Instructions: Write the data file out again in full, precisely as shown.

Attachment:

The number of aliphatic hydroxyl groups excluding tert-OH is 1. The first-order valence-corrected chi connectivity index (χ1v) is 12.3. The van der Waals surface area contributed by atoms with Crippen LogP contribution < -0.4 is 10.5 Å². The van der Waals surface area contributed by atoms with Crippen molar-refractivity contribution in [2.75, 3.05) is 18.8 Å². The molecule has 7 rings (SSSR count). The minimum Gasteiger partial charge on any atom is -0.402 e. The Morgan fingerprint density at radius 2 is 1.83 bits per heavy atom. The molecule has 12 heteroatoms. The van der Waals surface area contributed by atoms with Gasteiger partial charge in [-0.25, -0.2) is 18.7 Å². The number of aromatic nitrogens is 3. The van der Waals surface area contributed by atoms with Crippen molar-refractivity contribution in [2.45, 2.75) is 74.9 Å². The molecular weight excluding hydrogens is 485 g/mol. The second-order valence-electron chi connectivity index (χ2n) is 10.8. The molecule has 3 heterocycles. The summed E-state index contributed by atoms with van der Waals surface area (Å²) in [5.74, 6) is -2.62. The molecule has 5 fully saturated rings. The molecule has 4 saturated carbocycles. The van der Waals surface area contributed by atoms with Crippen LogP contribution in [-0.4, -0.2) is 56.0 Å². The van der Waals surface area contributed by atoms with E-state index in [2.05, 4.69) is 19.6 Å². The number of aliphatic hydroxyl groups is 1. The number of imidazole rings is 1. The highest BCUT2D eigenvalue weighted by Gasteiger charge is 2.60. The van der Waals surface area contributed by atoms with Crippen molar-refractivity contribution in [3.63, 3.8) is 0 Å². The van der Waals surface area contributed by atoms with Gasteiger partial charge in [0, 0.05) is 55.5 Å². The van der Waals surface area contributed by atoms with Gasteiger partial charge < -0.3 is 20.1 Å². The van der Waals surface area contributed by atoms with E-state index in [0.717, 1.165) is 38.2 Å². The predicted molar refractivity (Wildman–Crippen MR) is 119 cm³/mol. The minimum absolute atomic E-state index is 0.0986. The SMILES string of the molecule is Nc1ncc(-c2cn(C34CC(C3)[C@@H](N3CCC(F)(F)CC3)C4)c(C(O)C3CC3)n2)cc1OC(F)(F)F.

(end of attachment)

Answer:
The number of aliphatic hydroxyl groups excluding tert-OH is 1. The first-order valence-corrected chi connectivity index (χ1v) is 12.3. The van der Waals surface area contributed by atoms with Crippen LogP contribution < -0.4 is 10.5 Å². The van der Waals surface area contributed by atoms with Crippen molar-refractivity contribution in [2.75, 3.05) is 18.8 Å². The molecule has 7 rings (SSSR count). The minimum Gasteiger partial charge on any atom is -0.402 e. The Morgan fingerprint density at radius 2 is 1.83 bits per heavy atom. The molecule has 12 heteroatoms. The van der Waals surface area contributed by atoms with Gasteiger partial charge in [-0.25, -0.2) is 18.7 Å². The number of aromatic nitrogens is 3. The van der Waals surface area contributed by atoms with Crippen molar-refractivity contribution in [2.45, 2.75) is 74.9 Å². The molecular weight excluding hydrogens is 485 g/mol. The second-order valence-electron chi connectivity index (χ2n) is 10.8. The molecule has 3 heterocycles. The summed E-state index contributed by atoms with van der Waals surface area (Å²) in [5.74, 6) is -2.62. The molecule has 5 fully saturated rings. The molecule has 4 saturated carbocycles. The van der Waals surface area contributed by atoms with Crippen LogP contribution in [-0.4, -0.2) is 56.0 Å². The van der Waals surface area contributed by atoms with E-state index in [2.05, 4.69) is 19.6 Å². The number of aliphatic hydroxyl groups is 1. The number of imidazole rings is 1. The highest BCUT2D eigenvalue weighted by Gasteiger charge is 2.60. The van der Waals surface area contributed by atoms with Crippen molar-refractivity contribution in [3.63, 3.8) is 0 Å². The van der Waals surface area contributed by atoms with Gasteiger partial charge in [0, 0.05) is 55.5 Å². The van der Waals surface area contributed by atoms with Gasteiger partial charge < -0.3 is 20.1 Å². The van der Waals surface area contributed by atoms with E-state index in [0.717, 1.165) is 38.2 Å². The predicted molar refractivity (Wildman–Crippen MR) is 119 cm³/mol. The minimum absolute atomic E-state index is 0.0986. The SMILES string of the molecule is Nc1ncc(-c2cn(C34CC(C3)[C@@H](N3CCC(F)(F)CC3)C4)c(C(O)C3CC3)n2)cc1OC(F)(F)F.